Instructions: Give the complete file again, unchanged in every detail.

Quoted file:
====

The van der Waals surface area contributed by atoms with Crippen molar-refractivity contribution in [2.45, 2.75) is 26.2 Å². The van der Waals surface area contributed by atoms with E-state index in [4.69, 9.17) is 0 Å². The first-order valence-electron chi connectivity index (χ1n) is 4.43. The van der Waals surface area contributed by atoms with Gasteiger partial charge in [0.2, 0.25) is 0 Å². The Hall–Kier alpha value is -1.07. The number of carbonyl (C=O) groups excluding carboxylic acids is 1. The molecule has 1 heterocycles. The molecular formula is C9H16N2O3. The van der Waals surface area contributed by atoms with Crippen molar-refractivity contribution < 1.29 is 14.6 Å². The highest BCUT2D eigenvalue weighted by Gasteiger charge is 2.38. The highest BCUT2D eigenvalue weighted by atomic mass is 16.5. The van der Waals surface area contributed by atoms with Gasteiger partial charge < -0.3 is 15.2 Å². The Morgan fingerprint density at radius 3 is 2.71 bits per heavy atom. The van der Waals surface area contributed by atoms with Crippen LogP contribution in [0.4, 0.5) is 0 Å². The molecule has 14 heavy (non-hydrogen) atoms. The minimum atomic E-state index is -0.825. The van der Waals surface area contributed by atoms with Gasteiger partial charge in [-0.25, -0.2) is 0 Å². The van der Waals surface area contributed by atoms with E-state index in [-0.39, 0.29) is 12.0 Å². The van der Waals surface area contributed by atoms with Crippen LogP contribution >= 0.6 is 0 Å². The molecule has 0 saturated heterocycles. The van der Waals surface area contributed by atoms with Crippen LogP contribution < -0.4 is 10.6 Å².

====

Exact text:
The van der Waals surface area contributed by atoms with Crippen molar-refractivity contribution in [2.45, 2.75) is 26.2 Å². The van der Waals surface area contributed by atoms with E-state index in [4.69, 9.17) is 0 Å². The first-order valence-electron chi connectivity index (χ1n) is 4.43. The van der Waals surface area contributed by atoms with Gasteiger partial charge in [0.2, 0.25) is 0 Å². The Hall–Kier alpha value is -1.07. The number of carbonyl (C=O) groups excluding carboxylic acids is 1. The molecule has 1 heterocycles. The molecular formula is C9H16N2O3. The van der Waals surface area contributed by atoms with Crippen molar-refractivity contribution < 1.29 is 14.6 Å². The highest BCUT2D eigenvalue weighted by Gasteiger charge is 2.38. The highest BCUT2D eigenvalue weighted by atomic mass is 16.5. The van der Waals surface area contributed by atoms with Gasteiger partial charge < -0.3 is 15.2 Å². The Morgan fingerprint density at radius 3 is 2.71 bits per heavy atom. The van der Waals surface area contributed by atoms with Crippen LogP contribution in [0.4, 0.5) is 0 Å². The molecule has 14 heavy (non-hydrogen) atoms. The minimum atomic E-state index is -0.825. The van der Waals surface area contributed by atoms with Gasteiger partial charge in [-0.25, -0.2) is 0 Å². The van der Waals surface area contributed by atoms with E-state index in [-0.39, 0.29) is 12.0 Å². The van der Waals surface area contributed by atoms with Crippen LogP contribution >= 0.6 is 0 Å². The molecule has 0 saturated heterocycles. The van der Waals surface area contributed by atoms with Crippen LogP contribution < -0.4 is 10.6 Å².